WASHINGTON — The House of Representatives approved new legislation on Friday that would ban discrimination based on hair texture and style. It now heads to the Senate floor for consideration.
The measure, H.R. 2116, is known as the CROWN Act 2021, an acronym for "Creating a Respectful and Open World for Natural Hair." The bill passed along party lines with a vote of 235-189, and was introduced by Rep. Bonnie Watson Coleman, D-N.J.
The bill states that "people of African descent are deprived of educational and employment opportunities.”
Black hair's tight curls and kinks means that many Black Americans choose to wear their hair naturally or in distinctive protective styles such as locs, cornrows, twists, braids, Bantu knots, or Afros. But nationwide, there have been several instances of schools banning these hairstyles or employees losing their jobs for refusing to cut their hair.
In recent years, several states have enacted their own CROWN acts or have introduced similar legislation.
Before the vote, Watson outlined her reasoning for the bill, invoking memories of Andrew Johnson, a New Jersey high school wrestler who was forced to cut his dreadlocks by a referee in 2019 if he wished to continue competing in a match.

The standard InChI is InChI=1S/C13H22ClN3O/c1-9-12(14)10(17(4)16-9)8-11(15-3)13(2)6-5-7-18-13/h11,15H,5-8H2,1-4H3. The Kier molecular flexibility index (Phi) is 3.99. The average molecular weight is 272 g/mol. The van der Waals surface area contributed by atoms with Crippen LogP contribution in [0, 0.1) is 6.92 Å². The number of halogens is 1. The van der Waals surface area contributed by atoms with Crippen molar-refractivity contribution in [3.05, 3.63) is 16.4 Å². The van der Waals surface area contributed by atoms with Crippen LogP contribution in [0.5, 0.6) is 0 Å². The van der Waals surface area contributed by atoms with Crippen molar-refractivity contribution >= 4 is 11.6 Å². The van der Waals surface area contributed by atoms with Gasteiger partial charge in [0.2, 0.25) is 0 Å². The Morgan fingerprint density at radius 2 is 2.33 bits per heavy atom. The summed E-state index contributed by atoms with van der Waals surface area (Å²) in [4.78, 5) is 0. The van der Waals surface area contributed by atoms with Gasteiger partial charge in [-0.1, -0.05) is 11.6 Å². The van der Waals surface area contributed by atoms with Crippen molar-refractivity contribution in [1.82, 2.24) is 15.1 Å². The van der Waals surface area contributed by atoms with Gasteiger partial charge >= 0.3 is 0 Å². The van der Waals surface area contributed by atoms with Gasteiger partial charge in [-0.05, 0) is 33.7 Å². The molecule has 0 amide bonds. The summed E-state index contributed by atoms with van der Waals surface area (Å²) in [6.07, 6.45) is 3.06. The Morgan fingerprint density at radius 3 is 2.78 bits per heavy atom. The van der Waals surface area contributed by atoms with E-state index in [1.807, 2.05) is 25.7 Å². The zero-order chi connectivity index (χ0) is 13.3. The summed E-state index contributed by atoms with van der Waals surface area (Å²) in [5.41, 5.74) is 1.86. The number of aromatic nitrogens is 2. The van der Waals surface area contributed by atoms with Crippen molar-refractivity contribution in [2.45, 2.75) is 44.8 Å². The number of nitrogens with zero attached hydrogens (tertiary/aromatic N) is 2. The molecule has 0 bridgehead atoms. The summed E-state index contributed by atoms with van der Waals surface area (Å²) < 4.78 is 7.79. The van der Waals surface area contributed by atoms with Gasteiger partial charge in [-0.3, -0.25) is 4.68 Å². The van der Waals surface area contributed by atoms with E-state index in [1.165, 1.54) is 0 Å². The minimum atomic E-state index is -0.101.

"It's important to the young girls and the young boys who have to cut their hair in the middle of a wrestling match in front of everyone because some white referee says that your hair is inappropriate to engage in your match," Watson said.
Several Black and African-American House members described their own experiences with hair discrimination before the vote. Gwen Moore, D-Wisconsin, described how someone had told a previous employer that she was "an embarrassment" because of her hairstyle.
Republican lawmakers have been critical of the legislation.
"Fourteen months of chaos and we're doing a bill on hair," Rep. Jim Jordan, R-Ohio, said Friday, adding, "I hope we can actually focus on the things that matter to the American people."
Republican Lauren Boebert of Colorado had previously described the legislation as the "bad hair bill," leading to widespread criticism. Boebert's office later said that the congresswoman meant to label it as a "bad, hair bill," the comma being the key difference.